WAC expected
to add 2 schools

New Mexico State and Utah
State reportedly will join the
Western Athletic Conference

Karl Benson had hoped that rebuilding the Western Athletic Conference after last week's announced defection of three schools would not take long.

The WAC commissioner apparently will get his wish today.

New Mexico State and Utah State will jump from the Sun Belt Conference to the WAC in time for the 2005-06 season, a University of Hawaii official confirmed last night.

"Yes, the two schools are being invited," UH spokesman Jim Manke said.

Manke said he had been told by Peter Englert, chancellor of that UH-Manoa campus, the invitations had been extended but that the official acceptances weren't expected until Monday. The WAC board of directors, which includes Englert, had a teleconference yesterday afternoon.

Benson would "neither confirm nor deny" the invitations when reached at his Colorado home last night by the Star-Bulletin. He did say that the conference wanted to move quickly to find replacements for Rice, Southern Methodist and Tulsa, which will leave for Conference USA in 2005.

An announcement is expected out of the WAC office today. Both schools have announced news conferences for today.

Texas-El Paso athletic director Bob Stull and Utah State president Kermit Hall also confirmed that Utah State and New Mexico State had been invited, according to the Associated Press.

On Monday, the WAC athletic directors met via teleconference, coming up with a list of eight potential new members. The other schools being considered were Sun Belt members Arkansas State, Idaho, Louisiana-Lafayette, Louisiana-Monroe, Middle Tennessee State and North Texas.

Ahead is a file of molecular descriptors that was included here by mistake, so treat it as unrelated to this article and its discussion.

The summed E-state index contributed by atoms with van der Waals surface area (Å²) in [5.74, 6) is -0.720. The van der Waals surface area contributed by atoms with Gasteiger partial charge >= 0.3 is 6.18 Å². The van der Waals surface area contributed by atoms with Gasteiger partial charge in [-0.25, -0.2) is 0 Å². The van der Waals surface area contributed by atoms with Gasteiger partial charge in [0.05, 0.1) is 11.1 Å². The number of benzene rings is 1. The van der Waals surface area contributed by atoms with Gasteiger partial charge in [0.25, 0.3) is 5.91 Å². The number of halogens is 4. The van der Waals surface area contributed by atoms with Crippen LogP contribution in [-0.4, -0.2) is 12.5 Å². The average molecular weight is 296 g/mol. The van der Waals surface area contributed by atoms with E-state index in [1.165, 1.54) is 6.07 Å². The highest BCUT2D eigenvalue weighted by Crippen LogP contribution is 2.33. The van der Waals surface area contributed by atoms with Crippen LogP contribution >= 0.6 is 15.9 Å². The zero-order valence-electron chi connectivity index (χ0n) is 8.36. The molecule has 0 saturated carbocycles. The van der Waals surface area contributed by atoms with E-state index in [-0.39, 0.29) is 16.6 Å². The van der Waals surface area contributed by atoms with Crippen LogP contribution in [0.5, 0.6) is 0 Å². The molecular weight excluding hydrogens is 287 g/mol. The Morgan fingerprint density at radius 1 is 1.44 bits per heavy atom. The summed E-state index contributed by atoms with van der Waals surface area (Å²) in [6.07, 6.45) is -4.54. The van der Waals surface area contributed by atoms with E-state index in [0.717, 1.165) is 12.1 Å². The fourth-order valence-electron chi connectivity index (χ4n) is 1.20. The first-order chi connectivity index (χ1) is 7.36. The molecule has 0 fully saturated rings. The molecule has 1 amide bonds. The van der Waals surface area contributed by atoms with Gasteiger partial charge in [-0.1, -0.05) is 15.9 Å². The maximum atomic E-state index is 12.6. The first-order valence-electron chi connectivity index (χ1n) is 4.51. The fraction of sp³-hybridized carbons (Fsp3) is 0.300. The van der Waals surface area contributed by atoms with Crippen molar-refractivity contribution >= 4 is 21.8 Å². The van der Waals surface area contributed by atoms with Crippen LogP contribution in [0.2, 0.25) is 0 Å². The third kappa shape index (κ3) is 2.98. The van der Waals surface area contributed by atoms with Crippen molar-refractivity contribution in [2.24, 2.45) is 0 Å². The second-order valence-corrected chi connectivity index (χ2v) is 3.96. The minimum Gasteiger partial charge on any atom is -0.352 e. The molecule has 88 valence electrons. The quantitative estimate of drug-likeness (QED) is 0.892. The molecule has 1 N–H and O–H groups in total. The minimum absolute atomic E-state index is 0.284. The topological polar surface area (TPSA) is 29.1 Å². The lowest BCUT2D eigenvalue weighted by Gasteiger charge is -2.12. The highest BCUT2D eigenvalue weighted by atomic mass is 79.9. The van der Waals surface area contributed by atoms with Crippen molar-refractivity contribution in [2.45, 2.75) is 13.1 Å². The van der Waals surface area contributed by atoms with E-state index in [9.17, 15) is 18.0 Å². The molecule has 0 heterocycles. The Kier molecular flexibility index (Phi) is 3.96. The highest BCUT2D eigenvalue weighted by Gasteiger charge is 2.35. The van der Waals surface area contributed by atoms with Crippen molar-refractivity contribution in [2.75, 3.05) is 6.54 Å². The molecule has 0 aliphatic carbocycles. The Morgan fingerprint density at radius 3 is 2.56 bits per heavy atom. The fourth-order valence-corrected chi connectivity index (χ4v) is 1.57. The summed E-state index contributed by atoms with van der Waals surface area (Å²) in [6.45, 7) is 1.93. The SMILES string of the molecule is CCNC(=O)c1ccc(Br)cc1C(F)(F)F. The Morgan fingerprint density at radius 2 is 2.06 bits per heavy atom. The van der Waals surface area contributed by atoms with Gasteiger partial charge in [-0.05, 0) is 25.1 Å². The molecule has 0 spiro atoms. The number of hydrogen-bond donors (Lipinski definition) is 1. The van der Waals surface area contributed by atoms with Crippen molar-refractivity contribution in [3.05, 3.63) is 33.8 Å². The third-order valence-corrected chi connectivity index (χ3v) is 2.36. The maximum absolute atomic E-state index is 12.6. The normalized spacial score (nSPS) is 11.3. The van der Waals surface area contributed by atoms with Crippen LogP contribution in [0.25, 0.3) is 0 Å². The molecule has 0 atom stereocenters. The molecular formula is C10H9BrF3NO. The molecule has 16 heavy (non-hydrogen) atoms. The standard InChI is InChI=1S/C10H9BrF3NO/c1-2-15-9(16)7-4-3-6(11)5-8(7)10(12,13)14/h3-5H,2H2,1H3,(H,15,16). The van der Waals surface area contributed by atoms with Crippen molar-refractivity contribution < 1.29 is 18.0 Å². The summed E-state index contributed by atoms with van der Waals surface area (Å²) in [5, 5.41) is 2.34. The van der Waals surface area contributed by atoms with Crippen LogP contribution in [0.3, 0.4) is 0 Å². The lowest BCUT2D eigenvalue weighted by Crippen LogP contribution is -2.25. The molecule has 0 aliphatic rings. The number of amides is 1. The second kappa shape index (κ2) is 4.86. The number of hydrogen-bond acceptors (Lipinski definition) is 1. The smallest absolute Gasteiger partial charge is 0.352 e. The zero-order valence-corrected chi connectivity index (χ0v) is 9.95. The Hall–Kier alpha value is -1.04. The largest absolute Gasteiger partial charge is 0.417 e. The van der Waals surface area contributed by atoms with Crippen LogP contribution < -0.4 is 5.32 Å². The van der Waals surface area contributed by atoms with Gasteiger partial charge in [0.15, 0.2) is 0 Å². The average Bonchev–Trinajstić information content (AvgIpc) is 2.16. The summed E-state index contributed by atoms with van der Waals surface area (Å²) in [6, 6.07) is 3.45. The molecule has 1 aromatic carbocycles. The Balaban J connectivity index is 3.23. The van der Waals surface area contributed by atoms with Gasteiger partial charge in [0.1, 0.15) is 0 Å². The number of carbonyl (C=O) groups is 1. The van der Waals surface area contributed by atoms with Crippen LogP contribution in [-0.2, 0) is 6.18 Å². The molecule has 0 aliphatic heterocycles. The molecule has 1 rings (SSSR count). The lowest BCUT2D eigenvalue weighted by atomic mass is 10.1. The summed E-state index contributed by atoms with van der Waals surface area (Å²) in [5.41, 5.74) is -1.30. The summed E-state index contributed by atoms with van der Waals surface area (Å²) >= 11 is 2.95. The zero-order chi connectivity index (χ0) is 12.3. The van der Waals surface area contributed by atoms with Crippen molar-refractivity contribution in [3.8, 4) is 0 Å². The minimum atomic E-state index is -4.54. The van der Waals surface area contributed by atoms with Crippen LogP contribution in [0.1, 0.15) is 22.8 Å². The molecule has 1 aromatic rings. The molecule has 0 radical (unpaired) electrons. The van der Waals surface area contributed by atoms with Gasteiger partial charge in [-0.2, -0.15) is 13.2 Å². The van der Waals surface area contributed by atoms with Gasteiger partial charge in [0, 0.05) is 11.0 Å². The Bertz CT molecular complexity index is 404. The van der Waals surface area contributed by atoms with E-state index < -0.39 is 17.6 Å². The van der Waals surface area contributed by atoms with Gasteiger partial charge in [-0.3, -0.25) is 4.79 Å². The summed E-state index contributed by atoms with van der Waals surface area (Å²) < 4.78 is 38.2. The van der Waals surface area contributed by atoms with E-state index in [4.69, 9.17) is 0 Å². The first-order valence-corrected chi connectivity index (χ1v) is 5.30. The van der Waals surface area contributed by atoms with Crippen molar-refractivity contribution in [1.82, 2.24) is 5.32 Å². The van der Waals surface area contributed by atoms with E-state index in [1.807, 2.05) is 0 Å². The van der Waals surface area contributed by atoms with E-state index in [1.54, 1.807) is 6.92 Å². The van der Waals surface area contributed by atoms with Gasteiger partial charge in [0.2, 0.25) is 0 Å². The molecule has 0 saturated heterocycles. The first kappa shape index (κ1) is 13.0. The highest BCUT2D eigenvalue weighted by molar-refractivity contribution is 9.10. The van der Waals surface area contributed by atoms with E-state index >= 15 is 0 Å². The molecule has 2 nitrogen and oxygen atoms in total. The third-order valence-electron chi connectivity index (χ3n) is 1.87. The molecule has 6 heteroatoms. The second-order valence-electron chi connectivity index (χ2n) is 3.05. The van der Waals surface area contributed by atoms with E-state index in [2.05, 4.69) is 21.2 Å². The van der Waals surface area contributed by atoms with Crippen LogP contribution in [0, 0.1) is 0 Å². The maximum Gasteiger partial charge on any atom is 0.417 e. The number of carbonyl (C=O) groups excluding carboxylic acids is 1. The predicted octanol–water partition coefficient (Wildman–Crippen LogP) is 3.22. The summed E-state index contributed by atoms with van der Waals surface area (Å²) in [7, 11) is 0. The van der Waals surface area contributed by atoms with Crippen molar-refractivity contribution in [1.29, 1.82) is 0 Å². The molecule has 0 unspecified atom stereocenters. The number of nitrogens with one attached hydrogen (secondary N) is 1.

Ironically, New Mexico State and Utah State applied to be charter members of the WAC when it formed in 1961 but were not accepted.

Utah State is a member of the Big West in all sports except football. The Aggies were moving their remaining 14 sports to the Sun Belt after this season to comply with full membership.

New Mexico State has 12 sports, all of which compete in the Sun Belt. NMSU would make an ideal travel partner with UTEP; the schools are about 45 miles apart.

"I've said all along that I'd like to see us in the same league," New Mexico State athletic director Brian Faison said during a press conference Tuesday.

An interesting twist to the WAC situation came Tuesday when New Mexico athletic director Rudy Davalos said he'd like UTEP to become a member of the Mountain West Conference. That invitation would hinge on UTEP's ability to create a tie-in between the Sun Bowl and the Mountain West.

"My recommendation would be to add TCU and UTEP -- if the Mountain West goes to 10 schools -- and maybe not even in that order if UTEP could deliver the Sun Bowl," Davalos told the El Paso Times.

The 70-year-old Sun Bowl has contracts for the Pac-10's No. 3 team and the Big Ten's No. 5 team through 2005. The bowl also has a contract with CBS, its TV partner for the past 35 years, through 2006. The bowl has a payout of $1.425 million per team.

Mountain West officials have said they will make a decision about expansion within this academic year.

There are rumors that the WAC could lose Louisiana Tech to either the Sun Belt or C-USA. If that happens, then the league expansion won't include the Central time zone.

"We're not looking at Louisiana Tech leaving," said Benson. "But if that happens, it moves the WAC back into being a western conference.

"I don't consider the three schools leaving as a major blow. It's not going to be a big hit as long as we can replace them with quality schools."

The addition of Utah State and New Mexico State would help men's basketball, according to Hawaii coach Riley Wallace.

"I think New Mexico State should have been in (the WAC) before," he said yesterday. "And Utah State is a good team. Those are the best schools out of the ones they've talked about."

Last year, Utah State was the only team in the country to go undefeated in regular-season conference play and also win its league tournament. The Aggies went 29-6, losing to No. 6 Kansas in the first round of the NCAA Tournament, 64-61.

New Mexico State was 20-9 but received an invitation to neither the NCAA Tournament nor the National Invitation Tournament.

The Star-Bulletin's Jason Kaneshiro contributed to this story.


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